Access to Moorside was something of a problem at all times. Even in dry weather, the extremely narr9w track was difficult for vehicles while the stone sets played havoc with their springs. In deep snow, corpses were said to have been brought out on sledges and milk was delivered in the same way. But the picturesque village seems to be remembered primarily for that and for the delightful views across fields and woods to Hawksworth beyond.
The Final Years
It is somewhat ironic that the water supply, a principal factor in the siting of the two villages, Low Hill and Moorside, should also have been the main reason they were condemned as unfit and demolished in the 1960s. The report of the Medical Officer of Health and Senior Public Health Inspectors for Baildon in 1958 stated that they remained unsewered and that the pail closets were emptied weekly, but all subsequent reports concentrated on the water supply. As early as June 1961 a total of 94 houses, in five separate areas of Baildon including Low Hill and Moorside, were declared by the Baildon Health Committee to be 'unfit for human habitation and are by reason of their bad arrangement or the narrowness or bad arrangement of the streets, dangerous or injurious to the health of the inhabitants.' The most satisfactory solution would be the demolition of all the buildings. Alternative accommodation could be provided in advance and the council had sufficient resources for the purpose.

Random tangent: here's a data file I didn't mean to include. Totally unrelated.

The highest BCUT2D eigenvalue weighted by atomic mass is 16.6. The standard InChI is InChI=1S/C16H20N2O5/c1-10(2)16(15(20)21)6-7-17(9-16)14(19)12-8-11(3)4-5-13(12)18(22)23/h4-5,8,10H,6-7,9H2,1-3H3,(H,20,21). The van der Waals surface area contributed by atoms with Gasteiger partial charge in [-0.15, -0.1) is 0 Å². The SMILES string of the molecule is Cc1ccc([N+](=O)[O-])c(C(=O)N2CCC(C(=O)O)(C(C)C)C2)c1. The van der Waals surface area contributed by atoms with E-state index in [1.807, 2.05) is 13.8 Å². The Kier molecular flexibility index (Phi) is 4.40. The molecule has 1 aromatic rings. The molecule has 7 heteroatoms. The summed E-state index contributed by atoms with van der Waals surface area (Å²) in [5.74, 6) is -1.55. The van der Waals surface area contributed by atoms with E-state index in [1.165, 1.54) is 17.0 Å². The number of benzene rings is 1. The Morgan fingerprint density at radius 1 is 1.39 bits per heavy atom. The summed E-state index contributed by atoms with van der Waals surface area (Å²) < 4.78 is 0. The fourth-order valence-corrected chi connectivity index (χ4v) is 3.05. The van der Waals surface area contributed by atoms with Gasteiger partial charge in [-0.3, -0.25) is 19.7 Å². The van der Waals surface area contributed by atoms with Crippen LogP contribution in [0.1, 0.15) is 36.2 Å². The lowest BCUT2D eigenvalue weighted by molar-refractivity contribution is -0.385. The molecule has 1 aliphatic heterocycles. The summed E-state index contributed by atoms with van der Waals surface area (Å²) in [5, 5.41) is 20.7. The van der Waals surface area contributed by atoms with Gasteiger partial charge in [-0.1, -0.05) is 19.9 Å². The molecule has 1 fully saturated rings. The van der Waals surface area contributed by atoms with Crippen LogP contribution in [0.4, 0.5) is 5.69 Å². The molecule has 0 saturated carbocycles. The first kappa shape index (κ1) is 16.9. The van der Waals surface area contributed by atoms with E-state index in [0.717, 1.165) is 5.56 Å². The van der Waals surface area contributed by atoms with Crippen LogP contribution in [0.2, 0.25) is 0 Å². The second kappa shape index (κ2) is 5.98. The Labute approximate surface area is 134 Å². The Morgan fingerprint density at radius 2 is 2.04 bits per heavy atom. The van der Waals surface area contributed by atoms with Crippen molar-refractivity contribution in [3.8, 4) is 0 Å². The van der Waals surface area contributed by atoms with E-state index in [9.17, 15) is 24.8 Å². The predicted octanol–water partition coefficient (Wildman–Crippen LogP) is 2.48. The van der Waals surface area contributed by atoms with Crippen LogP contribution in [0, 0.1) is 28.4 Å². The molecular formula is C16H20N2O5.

Nineteen residents of Moorside, almost all the occupiers, wrote to the Council stating that if a true report had been presented the properties would not have been declared unfit for human habitation. Details of their petition appeared in the Shipley Times, 6 September 1961. They had enquired of the Council's intentions before purchasing their properties and invested their finances 'hoping to live and enjoy a quiet life in these lovely old-world cottages.' They asked why they could not peruse the report of the recent inspection and were prepared to pay part of the cost of bringing their properties up to the required standard. If the order were carried out it would bring them financial ruin. It was agreed that the residents should have an opportunity to object before decisive action was taken, but just one month later, both Low Hill and Moorside were declared a clearance area to be acquired by compulsory purchase. There is no further reference to the residents' concerns. The clearance scheme did not, however, proceed smoothly. Following objections and public enquiries, three properties at Low Hill were excluded from the clearance plans. Some of the councillors argued that the money intended for clearance would be better spent on helping owners to bring their houses up to standard with improvement grants. However, the Council had to implement Government policy for clearing unfit houses and selecting houses would have made an overall scheme impossible. Most of the cottages in Moorside and Low Hill were purchased individually by the Urban District Council in 1964. A cottage with a coal house and shared garden, wash house and earth closet was bought for only £23, while £40 was paid for the dwelling house, formerly known as 'Mawson House', together with a shop, garden and other ground.
Moorside Farm, numbers 23 and 24 Moorside, was not included in the Compulsory Purchase Order and received an improvement grant in 1962.